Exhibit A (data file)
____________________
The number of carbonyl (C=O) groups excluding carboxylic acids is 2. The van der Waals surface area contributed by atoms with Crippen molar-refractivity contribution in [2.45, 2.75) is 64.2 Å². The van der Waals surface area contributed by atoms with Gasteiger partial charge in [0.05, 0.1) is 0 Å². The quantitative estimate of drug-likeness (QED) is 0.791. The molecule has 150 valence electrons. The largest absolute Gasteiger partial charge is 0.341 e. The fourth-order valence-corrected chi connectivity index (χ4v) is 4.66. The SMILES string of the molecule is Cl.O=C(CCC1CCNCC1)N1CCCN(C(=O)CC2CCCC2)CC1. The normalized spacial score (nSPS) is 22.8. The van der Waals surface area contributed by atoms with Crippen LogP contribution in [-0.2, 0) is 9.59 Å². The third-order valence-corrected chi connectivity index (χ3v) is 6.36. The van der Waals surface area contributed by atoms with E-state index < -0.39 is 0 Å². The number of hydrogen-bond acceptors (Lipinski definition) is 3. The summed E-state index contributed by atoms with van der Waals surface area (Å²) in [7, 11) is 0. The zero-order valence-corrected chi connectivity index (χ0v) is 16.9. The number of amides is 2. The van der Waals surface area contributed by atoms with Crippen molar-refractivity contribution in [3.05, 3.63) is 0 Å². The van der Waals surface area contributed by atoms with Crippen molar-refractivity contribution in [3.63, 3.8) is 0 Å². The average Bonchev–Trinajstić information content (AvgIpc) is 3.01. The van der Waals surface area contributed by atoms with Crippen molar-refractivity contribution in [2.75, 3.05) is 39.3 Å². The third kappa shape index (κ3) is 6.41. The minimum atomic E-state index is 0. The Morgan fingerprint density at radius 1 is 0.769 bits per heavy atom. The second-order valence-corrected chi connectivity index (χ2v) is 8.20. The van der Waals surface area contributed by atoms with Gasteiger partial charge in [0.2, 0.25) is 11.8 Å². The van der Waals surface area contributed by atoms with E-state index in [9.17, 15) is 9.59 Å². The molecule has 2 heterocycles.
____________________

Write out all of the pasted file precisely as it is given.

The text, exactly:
The number of carbonyl (C=O) groups excluding carboxylic acids is 2. The van der Waals surface area contributed by atoms with Crippen molar-refractivity contribution in [2.45, 2.75) is 64.2 Å². The van der Waals surface area contributed by atoms with Gasteiger partial charge in [0.05, 0.1) is 0 Å². The quantitative estimate of drug-likeness (QED) is 0.791. The molecule has 150 valence electrons. The largest absolute Gasteiger partial charge is 0.341 e. The fourth-order valence-corrected chi connectivity index (χ4v) is 4.66. The SMILES string of the molecule is Cl.O=C(CCC1CCNCC1)N1CCCN(C(=O)CC2CCCC2)CC1. The normalized spacial score (nSPS) is 22.8. The van der Waals surface area contributed by atoms with Crippen LogP contribution in [-0.2, 0) is 9.59 Å². The third-order valence-corrected chi connectivity index (χ3v) is 6.36. The van der Waals surface area contributed by atoms with E-state index < -0.39 is 0 Å². The number of hydrogen-bond acceptors (Lipinski definition) is 3. The summed E-state index contributed by atoms with van der Waals surface area (Å²) in [7, 11) is 0. The zero-order valence-corrected chi connectivity index (χ0v) is 16.9. The number of amides is 2. The van der Waals surface area contributed by atoms with Crippen molar-refractivity contribution in [3.05, 3.63) is 0 Å². The van der Waals surface area contributed by atoms with Crippen molar-refractivity contribution in [3.63, 3.8) is 0 Å². The average Bonchev–Trinajstić information content (AvgIpc) is 3.01. The van der Waals surface area contributed by atoms with Crippen molar-refractivity contribution in [2.75, 3.05) is 39.3 Å². The third kappa shape index (κ3) is 6.41. The minimum atomic E-state index is 0. The Morgan fingerprint density at radius 1 is 0.769 bits per heavy atom. The second-order valence-corrected chi connectivity index (χ2v) is 8.20. The van der Waals surface area contributed by atoms with Gasteiger partial charge in [0.2, 0.25) is 11.8 Å². The van der Waals surface area contributed by atoms with E-state index in [9.17, 15) is 9.59 Å². The molecule has 2 heterocycles.